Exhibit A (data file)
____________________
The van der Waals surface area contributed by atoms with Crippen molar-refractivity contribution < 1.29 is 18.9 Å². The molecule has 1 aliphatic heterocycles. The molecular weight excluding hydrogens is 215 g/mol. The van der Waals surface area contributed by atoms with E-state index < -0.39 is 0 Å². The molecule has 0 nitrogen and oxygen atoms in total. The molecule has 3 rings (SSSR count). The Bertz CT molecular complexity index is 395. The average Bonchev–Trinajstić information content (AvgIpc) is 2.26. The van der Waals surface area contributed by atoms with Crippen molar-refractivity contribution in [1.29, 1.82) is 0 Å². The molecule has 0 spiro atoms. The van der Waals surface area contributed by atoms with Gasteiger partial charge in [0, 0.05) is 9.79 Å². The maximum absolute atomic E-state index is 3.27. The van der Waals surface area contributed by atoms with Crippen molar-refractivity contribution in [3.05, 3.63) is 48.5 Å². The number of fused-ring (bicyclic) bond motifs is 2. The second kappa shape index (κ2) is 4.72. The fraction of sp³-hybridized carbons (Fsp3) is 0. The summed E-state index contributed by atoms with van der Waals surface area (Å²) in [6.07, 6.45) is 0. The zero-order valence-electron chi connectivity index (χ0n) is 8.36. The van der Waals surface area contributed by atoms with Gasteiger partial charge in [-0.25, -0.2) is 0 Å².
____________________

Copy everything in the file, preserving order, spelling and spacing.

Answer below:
The van der Waals surface area contributed by atoms with Crippen molar-refractivity contribution < 1.29 is 18.9 Å². The molecule has 1 aliphatic heterocycles. The molecular weight excluding hydrogens is 215 g/mol. The van der Waals surface area contributed by atoms with E-state index < -0.39 is 0 Å². The molecule has 0 nitrogen and oxygen atoms in total. The molecule has 3 rings (SSSR count). The Bertz CT molecular complexity index is 395. The average Bonchev–Trinajstić information content (AvgIpc) is 2.26. The van der Waals surface area contributed by atoms with Crippen molar-refractivity contribution in [1.29, 1.82) is 0 Å². The molecule has 0 spiro atoms. The van der Waals surface area contributed by atoms with Gasteiger partial charge in [0, 0.05) is 9.79 Å². The maximum absolute atomic E-state index is 3.27. The van der Waals surface area contributed by atoms with Crippen molar-refractivity contribution in [3.05, 3.63) is 48.5 Å². The number of fused-ring (bicyclic) bond motifs is 2. The second kappa shape index (κ2) is 4.72. The fraction of sp³-hybridized carbons (Fsp3) is 0. The summed E-state index contributed by atoms with van der Waals surface area (Å²) in [6.07, 6.45) is 0. The zero-order valence-electron chi connectivity index (χ0n) is 8.36. The van der Waals surface area contributed by atoms with Gasteiger partial charge in [-0.25, -0.2) is 0 Å².